Research Essay Assignment Write a proposal essay of at least 2000 words that mak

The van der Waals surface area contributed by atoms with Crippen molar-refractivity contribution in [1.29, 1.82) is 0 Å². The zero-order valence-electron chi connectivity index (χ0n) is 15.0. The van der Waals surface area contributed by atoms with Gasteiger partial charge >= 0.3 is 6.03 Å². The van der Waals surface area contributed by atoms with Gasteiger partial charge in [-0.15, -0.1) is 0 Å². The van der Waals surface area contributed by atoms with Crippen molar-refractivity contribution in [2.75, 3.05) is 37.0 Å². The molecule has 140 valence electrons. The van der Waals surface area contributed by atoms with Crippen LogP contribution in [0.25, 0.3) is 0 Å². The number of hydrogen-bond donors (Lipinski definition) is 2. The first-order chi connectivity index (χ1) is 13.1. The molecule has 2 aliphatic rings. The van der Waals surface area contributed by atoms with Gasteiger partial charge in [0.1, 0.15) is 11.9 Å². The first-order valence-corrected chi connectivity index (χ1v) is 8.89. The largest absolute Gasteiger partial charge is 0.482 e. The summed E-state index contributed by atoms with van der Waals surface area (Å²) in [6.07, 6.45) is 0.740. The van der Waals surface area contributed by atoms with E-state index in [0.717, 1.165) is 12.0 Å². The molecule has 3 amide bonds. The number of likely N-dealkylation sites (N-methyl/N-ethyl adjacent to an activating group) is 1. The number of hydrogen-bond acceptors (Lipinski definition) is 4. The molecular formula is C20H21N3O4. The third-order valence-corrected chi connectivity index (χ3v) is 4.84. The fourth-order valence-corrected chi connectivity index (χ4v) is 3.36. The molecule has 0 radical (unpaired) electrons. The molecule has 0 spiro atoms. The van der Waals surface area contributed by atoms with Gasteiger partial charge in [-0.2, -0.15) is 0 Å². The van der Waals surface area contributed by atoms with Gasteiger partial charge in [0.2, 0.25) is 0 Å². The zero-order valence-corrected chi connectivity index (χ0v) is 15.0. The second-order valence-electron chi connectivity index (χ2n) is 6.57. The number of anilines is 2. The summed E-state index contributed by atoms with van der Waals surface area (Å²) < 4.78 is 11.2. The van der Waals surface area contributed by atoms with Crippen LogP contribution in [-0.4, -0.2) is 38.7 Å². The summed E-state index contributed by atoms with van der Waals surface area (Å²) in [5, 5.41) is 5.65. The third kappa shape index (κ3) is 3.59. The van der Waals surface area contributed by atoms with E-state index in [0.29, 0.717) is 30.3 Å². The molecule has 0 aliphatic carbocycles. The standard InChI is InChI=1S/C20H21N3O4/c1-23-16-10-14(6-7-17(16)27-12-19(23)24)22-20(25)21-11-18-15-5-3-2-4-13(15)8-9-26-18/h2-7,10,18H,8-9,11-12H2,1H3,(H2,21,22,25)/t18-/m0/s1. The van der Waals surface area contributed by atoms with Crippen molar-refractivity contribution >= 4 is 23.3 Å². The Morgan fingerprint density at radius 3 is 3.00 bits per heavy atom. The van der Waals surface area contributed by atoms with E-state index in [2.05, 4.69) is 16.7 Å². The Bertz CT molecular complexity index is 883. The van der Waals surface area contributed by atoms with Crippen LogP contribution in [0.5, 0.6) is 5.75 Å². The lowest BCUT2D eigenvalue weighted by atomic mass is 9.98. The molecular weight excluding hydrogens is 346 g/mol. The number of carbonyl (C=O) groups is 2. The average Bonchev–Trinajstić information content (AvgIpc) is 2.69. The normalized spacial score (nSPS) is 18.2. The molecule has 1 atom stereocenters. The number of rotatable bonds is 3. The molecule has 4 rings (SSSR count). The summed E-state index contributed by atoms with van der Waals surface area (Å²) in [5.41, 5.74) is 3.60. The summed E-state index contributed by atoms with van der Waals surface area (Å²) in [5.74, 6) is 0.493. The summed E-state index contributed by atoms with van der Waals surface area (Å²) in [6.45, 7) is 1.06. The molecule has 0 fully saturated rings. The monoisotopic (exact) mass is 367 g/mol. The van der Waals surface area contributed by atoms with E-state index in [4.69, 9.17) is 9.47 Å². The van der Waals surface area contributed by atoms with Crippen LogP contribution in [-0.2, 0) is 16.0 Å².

Research Essay Assignment Write a proposal essay of at least 2000 words that makes use of at least six authoritative or academic sources. The topic of this essay is of your own choosing with the following stipulations. 1. Think of a rhetorical situation which is local to your life experience (something that presents a problem that seems within your power to change, or the power of someone locally to change). Global warming is probably too big. Hating the color of your shoelaces is probably too small. You want to go somewhere in between and be VERY specific. 2. Choose a specific audience to address, an audience that might have the authority to remedy the problem that you see. By specific here I mean one particular person or a small group of people whose names (and faces) you know or at the very least could know. The president or governor are probably beyond your reach, but your state delegate, city council member, or college administrators aren't. For example: Rhetorical Situation: My experience in high school English was that we read only from the "canon," i.e. literature by dead, straight, white men. Now that I'm teaching at the college level in a diverse cultural setting I realize how limiting that is and how it sets students at a disadvantage when they go out into the world. I want to write to all of my high school English teachers - Mr. Burgher, Mr. Zimmerman, Ms. Evans, and Mr. Saeker - and to the members of the Ripon Board of Education to urge them to alter their core curriculum to include a more diverse reading list. My argument is basically that limiting students in the literature to which they are exposed encourages intolerance in all other areas of thinking and should be changed. My thesis will probably be something like, “Ripon Public Schools should teach a diverse array of literatures in different styles, from different times, and by a heterogeneous mix of authors in order to better prepare their students for the culturally complex and rapidly changing society in which we live.” Remember that a proposal argument has four main parts: 1. define the problem/demonstrate that it exists 2. propose a solution 3. show that the solution will work 4. show that the solution is feasible. For my example, the problem is already defined, lack of diversity in the authors taught in English class, but in order for my audience to accept this as a problem worth changing I need to get them to agree that a lack of diversity is bad. So a key part of my paper (perhaps the key part) is creating an argument that defines lack of diversity as bad (a definition argument). To do so I’ll need to think about how a lack of diversity negatively affects students in their lives in a logical and coherent way (appeal to logos), perhaps by arguing that having a narrow understanding of the world prevents them from successfully interacting with other people or from being able to thinking creatively about problems or scenarios in everyday life. I’ll also need to think carefully about how to present myself and my argument so that my audience will find it believable and important (appeal to ethos). One way I can do this by speaking about how my personal experiences working in the world have required me to be able to be aware of and responsive to other cultures and that having a broader reading experience in high school would have helped prepare me for that (personal experience). I can also make use of sources that discuss how our country is becoming more and more diverse culturally and how the influx of other cultures requires all of us to be receptive and flexible to other people’s ways of being (authoritative sources). Too, I can speak as a college professor about how students with a more diverse exposure to literature are better prepared for the challenges of college level work and have more developed mental capabilities (professional credentials). Additionally, I’ll need to evaluate my audience and decide why they might find my argument acceptable and why they might object to it (appeal to pathos). I already know who my audience is, my former high school English teachers, so I can make some reasonable assumptions about what is important to them (core values). First, they probably want to successfully prepare their students for college study and definitely want to prepare them to be ready for the working world after high school. They also probably want to produce students who are capable of handling their responsibilities as citizens with the power to vote in an increasingly diverse and culturally complex society. As I do research and as I draft my proposal, I’ll need to keep all three of these perspectives in mind in choosing what sources I use, how I present them, and how I present myself when I write. The solution for this problem is pretty straightforward, teach other authors. However, which other authors ought to be taught and why is a significant part of generating a strong proposal. I’ll need to be able to offer some specific recommendations on other authors that should be included in their high school curriculum. My research might help me find some examples of the curriculum other schools use to help with this. That the solution will work is also fairly evident, teach other authors and students will have a broader experience. Here, too, however, the more details I can offer the stronger my argument will be so hopefully my research will help me demonstrate that a broader curriculum helps students prepare for the world and do better in their coursework in high school and college. If I can’t find any information to help make this case, I’ll need to carefully explain how and why I think a more diverse curriculum will address the short-sightedness of a narrow reading list. Finally, this solution requires either a different textbook or other supplemental readings. This might be a really big problem for my argument since the school may not have money for new materials or the English department may be constrained by the local school board and/or state requirements for what is taught and how. If the curriculum is dictated from outside the English teachers at the school then my argument can’t go anywhere since my audience doesn’t have the power to change the curriculum. In that case, I’ll either have to suggest ways to modify the curriculum that the English faculty can control or I’ll have to change my audience to address whoever can make these decisions and retool my argument appropriately. Your sources can be from any reputable, reliable, and trustworthy source that you find. Judging what constitutes reputable, reliable, and trustworthy is up to you, but you are strongly urged to make use of the resources we cover in our library visit and to consult with me if you have any questions about a source's validity for this assignment. Generally speaking, you’ll want to use sources that are longer than shorter. While very short sources (one or two pages) can sometimes contain important information, they often lack enough depth and detail to provide the level of information necessary. Remember that ultimately, your audience determines what constitutes an acceptable source. Using a source means that it is quoted, summarized, or paraphrased in your essay (and documented correctly) in a substantive and meaningful way to support and/or develop your argument. You may use the two articles we’ve read if you like. They are good examples of authoritative sources but don’t count as part of your four required sources. You may also draw on general internet sources, such as Wikipedia, but these, too, don’t count as part of your required four. Your essay needs to follow a standard essay format including an introduction with a thesis statement, multiple body paragraphs, and a conclusion. Make use of the requirements for academic introductions we covered for your Analysis Essay. You must also make use of MLA format and citation. Beyond those guidelines, you are free to structure your argument however seems best to you. Remember that form follows function so arrange your material however it seems most effective to make your point.